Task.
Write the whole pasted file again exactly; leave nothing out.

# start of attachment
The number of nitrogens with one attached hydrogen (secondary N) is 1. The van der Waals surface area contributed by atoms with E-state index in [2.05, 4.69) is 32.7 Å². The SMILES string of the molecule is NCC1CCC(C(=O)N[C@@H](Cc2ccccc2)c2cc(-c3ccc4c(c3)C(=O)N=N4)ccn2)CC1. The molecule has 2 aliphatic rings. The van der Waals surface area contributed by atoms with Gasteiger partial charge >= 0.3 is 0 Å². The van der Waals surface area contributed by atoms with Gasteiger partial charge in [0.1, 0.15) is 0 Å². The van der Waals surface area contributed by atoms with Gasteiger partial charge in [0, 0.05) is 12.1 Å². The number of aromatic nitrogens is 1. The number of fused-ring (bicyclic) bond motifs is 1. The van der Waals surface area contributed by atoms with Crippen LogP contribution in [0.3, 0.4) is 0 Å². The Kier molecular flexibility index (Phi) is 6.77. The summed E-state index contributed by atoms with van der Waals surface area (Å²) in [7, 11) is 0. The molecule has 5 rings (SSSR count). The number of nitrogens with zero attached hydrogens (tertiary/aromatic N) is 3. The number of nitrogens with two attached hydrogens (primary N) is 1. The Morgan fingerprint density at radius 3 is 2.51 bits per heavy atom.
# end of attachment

The number of nitrogens with one attached hydrogen (secondary N) is 1. The van der Waals surface area contributed by atoms with E-state index in [2.05, 4.69) is 32.7 Å². The SMILES string of the molecule is NCC1CCC(C(=O)N[C@@H](Cc2ccccc2)c2cc(-c3ccc4c(c3)C(=O)N=N4)ccn2)CC1. The molecule has 2 aliphatic rings. The van der Waals surface area contributed by atoms with Gasteiger partial charge >= 0.3 is 0 Å². The van der Waals surface area contributed by atoms with Gasteiger partial charge in [0.1, 0.15) is 0 Å². The van der Waals surface area contributed by atoms with Gasteiger partial charge in [0, 0.05) is 12.1 Å². The number of aromatic nitrogens is 1. The number of fused-ring (bicyclic) bond motifs is 1. The van der Waals surface area contributed by atoms with Crippen LogP contribution in [0.3, 0.4) is 0 Å². The Kier molecular flexibility index (Phi) is 6.77. The summed E-state index contributed by atoms with van der Waals surface area (Å²) in [7, 11) is 0. The molecule has 5 rings (SSSR count). The number of nitrogens with zero attached hydrogens (tertiary/aromatic N) is 3. The number of nitrogens with two attached hydrogens (primary N) is 1. The Morgan fingerprint density at radius 3 is 2.51 bits per heavy atom.